As the forest cycles its seasonal attire and the sun settles in for long hours of rest, the invisible human year approaches closure. The two interviews showcased this week nurse rituals of their own creation, and are hardly phased by the larger continuity. Has the minutiae of your year differed from moments past?
Dusty book stall archeologist and writer Jonathan Guyer oversees the far reaching effects of visual culture in a world of appearances. Through frequent excursions to the bookshops of downtown Cairo, Guyer has unearthed a wealth of forgotten political narratives and overlooked illustrative histories. Bookending his fascination with the alternative story lines of locally appropriated Western comics, Guyer’s faith in the ethical and ideological potential of cartoons and satirical imagery extends to the underground artistic movements of contemporary self-published zine-makers. In his eloquent interview, the prolific and level-headed writer remarks on welcome shifts in the Middle Eastern visual landscape, the necessary and terrifying obligations of artists, and the autonomy of art in an authoritative society.
Adaptive and indomitable painter Bascha Mon has traced each frame of light between the new and full moons. Bound to spontaneity and guided by intuition, Mon’s practice feels out a logic from the sanctuary and purgatory of a blank canvas. Impelled by the psychic pains of a laboring human family, Mon retrieves the fragments of her commiserating heart from the cold grasp of reality, like pulling her distorted reflection from the surface of the water. Expressed in her stirring and poignant interview, Mon’s necessary attachment to art conceals a deep solidarity with the misplaced souls of the Earth, who struggle to make sense of an existence where whimsy and intense meaning coexist. The sage observer and painter is never dissatisfied by an individual work, as no piece is anything less than perfect if it belongs to a whole.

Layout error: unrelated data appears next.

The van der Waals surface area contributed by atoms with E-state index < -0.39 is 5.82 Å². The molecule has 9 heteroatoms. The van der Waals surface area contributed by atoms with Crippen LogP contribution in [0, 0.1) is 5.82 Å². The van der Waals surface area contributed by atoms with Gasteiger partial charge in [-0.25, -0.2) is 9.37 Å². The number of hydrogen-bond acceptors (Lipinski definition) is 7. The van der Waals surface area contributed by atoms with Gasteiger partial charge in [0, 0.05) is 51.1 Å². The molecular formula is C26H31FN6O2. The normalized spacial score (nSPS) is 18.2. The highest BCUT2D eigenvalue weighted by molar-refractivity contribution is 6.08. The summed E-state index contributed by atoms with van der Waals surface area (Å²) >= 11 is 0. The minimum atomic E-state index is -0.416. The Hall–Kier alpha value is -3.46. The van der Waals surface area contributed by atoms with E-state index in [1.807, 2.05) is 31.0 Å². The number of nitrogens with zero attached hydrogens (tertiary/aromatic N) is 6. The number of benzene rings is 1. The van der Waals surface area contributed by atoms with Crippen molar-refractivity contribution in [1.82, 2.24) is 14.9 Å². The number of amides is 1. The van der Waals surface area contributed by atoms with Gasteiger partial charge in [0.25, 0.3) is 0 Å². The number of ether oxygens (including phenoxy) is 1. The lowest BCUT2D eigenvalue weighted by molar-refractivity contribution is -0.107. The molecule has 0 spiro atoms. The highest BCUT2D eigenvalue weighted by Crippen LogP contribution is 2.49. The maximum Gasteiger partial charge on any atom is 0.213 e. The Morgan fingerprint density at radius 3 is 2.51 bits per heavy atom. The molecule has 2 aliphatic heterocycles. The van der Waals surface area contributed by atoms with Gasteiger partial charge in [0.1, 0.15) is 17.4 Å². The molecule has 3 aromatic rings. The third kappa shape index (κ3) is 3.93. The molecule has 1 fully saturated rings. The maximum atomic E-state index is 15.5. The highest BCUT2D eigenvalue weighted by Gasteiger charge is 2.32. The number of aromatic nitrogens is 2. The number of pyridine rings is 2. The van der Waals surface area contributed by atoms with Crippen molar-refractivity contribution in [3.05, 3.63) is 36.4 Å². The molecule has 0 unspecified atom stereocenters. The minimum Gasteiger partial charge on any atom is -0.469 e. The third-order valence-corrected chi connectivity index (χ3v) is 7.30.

Reading something interesting? Tom Allen, one of our users, is ensnared by the vehement poems of mid 19th century writer Jules Laforgue, the progenitor of free verse in the French tradition and treasure to the great modernist poets. Laforgue fashioned his fervent style of observation from the fiery idealism of the symbolists and the microcosmic subjectivity of impressionism. Another one of our users, Niels Van Tomme, is pleasantly amused by the playful and engaging Shipping Container, Craig Martin’s contribution to the Object Lessons series. Martin’s colorful prose enlivens the itinerant existence of this ubiquitous transport vessel, the unsung hero of our convenient and mobile world.
To encourage the cross-pollination of original ideas and exploratory practices, The Terra Foundation is hosting a summer residency in the idyllic town of Giverny, France. Scholars of American art and visual artists in the midst of their career will be transported to the vibrant site of Monet’s water lily series for a tranquil nine-week retreat. The generously funded program pairs intimate communal engagement with persistent moments of solitude. Applicants have until January 15 to flourish in the rich company of intellectuals and vegetation.
Urging the flow of time and water is the promise of change made by a fork in the stream.